Mr nice guy
He’s worth more than £160m and is recognised the world over, so how has Ed Sheeran managed to stay so grounded? Ahead of his two Leeds gigs we delve into the life of music’s Mr Nice Guy.
pictures | REX Features
I n an age where celebrities are styled to within an inch of their life, we should all be grateful for Ed Sheeran. A slightly dishevelled reminder that if you can write great songs it’s ok to step out on stage in an old T-shirt and jeans, the 28 year old is a welcome antidote to the usual shiny pop stars and their perfectly Instagram-able lives.
This summer, the one man hit factory, who has charmed the world over, is heading to Leeds’ Roundhay Park where he will perform in front of 80,000 fans on two consecutive nights. When he does, there will be no dancers, no elaborate costume changes and aside from a bit of a light show it will be, as always, just Sheeran and his guitar.
The gigs follow the release of Sheeran’s fourth studio album, No 6 Collaborations Project. Featuring a series of collaborations with the likes of Justin Bieber, Camila Cabello. Cardi B, Stormzy, Dave and J Hus, it’s proof of just how big Sheeran’s reach is.
Having the world’s biggest music names on speed dial would have caused many stars to lose themselves in ugly self-importance. Not Sheeran. Arguably the most surprising element of his extraordinary story is how remarkably unstarry he is.
Take the time he disappeared for an entire year and got engaged to old school friend Cherry Seaborn. Shutting down his social media and pressing the pause button just as his career was in its ascendancy was a brave move, but it was also an act of self-preservation.
“I realised I hadn’t ever really lived a life,” he told People magazine of the unexpected hiatus. “It’s quite weird being a celebrity. People assume you’re living the best f***ing life in the world, but you don’t really get to live any life because you work the whole time.
“I was like, f***, I’m 25, I left school early and went straight into touring. I haven’t properly formed relationships with people so I needed to have a year off and spend it with friends and family and Cherry and actually become a human being.”
Sheeran spent 12 months travelling around Australia, the US and Europe and for a while at least he was able to forget that he is one of the world’s most successful musicians. It also gave him time to reflect on what had by anyone’s standards been an incredible rise to fame.
Born in Halifax in 1991, Sheeran’s family moved to Framlingham in Suffolk when he was barely out of nappies. From the age of four he was singing in the local church choir and while still at school he had begun writing songs.
A spell in the National Youth Theatre, which nurtured the early talents of James Corden and Matt Smith, suggested that Sheeran was destined for the spotlight, but the real turning point came when he saw Eric Clapton performing Layla in the grounds of Buckingham Palace for the Queen’s Diamond Jubilee celebrations.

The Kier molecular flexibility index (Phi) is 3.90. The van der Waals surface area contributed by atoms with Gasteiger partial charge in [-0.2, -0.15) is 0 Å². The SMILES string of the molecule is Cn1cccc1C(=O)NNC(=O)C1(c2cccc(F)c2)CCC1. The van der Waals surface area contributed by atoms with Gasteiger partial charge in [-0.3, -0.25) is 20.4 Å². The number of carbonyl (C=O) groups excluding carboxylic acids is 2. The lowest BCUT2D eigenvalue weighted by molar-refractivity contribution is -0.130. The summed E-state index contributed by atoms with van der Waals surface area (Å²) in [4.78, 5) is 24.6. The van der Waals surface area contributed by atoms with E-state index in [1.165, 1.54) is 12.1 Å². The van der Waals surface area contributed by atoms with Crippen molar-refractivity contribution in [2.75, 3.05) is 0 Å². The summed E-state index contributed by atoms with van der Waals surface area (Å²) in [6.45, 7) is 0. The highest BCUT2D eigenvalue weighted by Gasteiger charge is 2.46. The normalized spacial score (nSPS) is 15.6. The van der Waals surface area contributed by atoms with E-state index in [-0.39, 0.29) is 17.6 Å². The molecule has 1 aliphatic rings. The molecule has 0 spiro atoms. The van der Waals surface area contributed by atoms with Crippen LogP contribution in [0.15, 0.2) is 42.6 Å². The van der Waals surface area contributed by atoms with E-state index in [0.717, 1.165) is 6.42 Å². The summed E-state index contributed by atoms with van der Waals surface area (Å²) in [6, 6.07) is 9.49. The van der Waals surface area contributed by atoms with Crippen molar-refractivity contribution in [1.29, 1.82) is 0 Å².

“I remember him walking on stage with this rainbow-coloured Stratocaster and playing the first riff of Layla,” he said. “I was hooked. Two days later I bought a black Stratocaster copy for £30 that came with an amp. All I did for the next month was try to play that Layla riff.”
Sheeran had found his calling. Within a few years he was recording his own music and had moved to London where he began playing small gigs and supporting the likes of Nizlopi, Just Jack and Example.
With Sheeran’s fan base beginning to grow thanks largely to YouTube, he headed to LA with the hope of getting some airplay on American radio. However, when he met Jamie Foxx, the actor liked what he heard so much that he gave Sheeran a spot at his club.
“It was like 800 black people, all black, just the best musicians,” said Foxx, admitting that many of his friends thought he was sending Sheeran into a lion’s den. “So all of a sudden I say, ‘Ladies and gentleman, Ed Sheeran!’ He pops out, with red hair and a ukulele.
“It was just like a movie. I said, ‘Well, let’s see what the kid has’. And he went out there on that ukulele — got a standing ovation in 12 minutes. And the rest was history.”
By the time he was on the plane home the Sheeran bandwagon was well and truly moving. Without any promotion or the backing of a big label. No 5 Collaborations Project, which saw Sheeran performing with grime artists Wiley, Jme and Devlin, shifted 7,000 copies in the first week and reached number two in the iTunes chart.
Mainstream appeal was secured following a spot on Later…with Jools Holland. Shortly afterwards The A Team became the best-selling debut single of 2011, his debut album + went platinum six times over and by the end of the year he’d added a couple of Brit awards to his list of achievements.
Since then pretty much everything Sheeran has done has turned to gold. He’s written for Taylor Swift, performed at the closing ceremony of the London 2012 Olympics, headlined three sell-out shows at Madison Square Gardens and when he turned up to record his second album he had somehow found time to write 120 new songs.
Yet while hits like Shape of You and Castle on the Hill notch up millions of hits a day and add to Sheeran’s enormous fortune – this year’s Sunday Times Rich List valued him at £160m – Sheeran appears largely unaffected by his growing bank balance and his politics remain left of centre.
“I love Corbyn,” he told the Sunday Times. “I love everything Corbyn is about. He cares about other people. He cares about all classes, races and generations and that’s how I was brought up – we need more people that care about everyone.”
Should the music business not work out, we could do worse than put Sheeran in charge of the country. You heard it here first.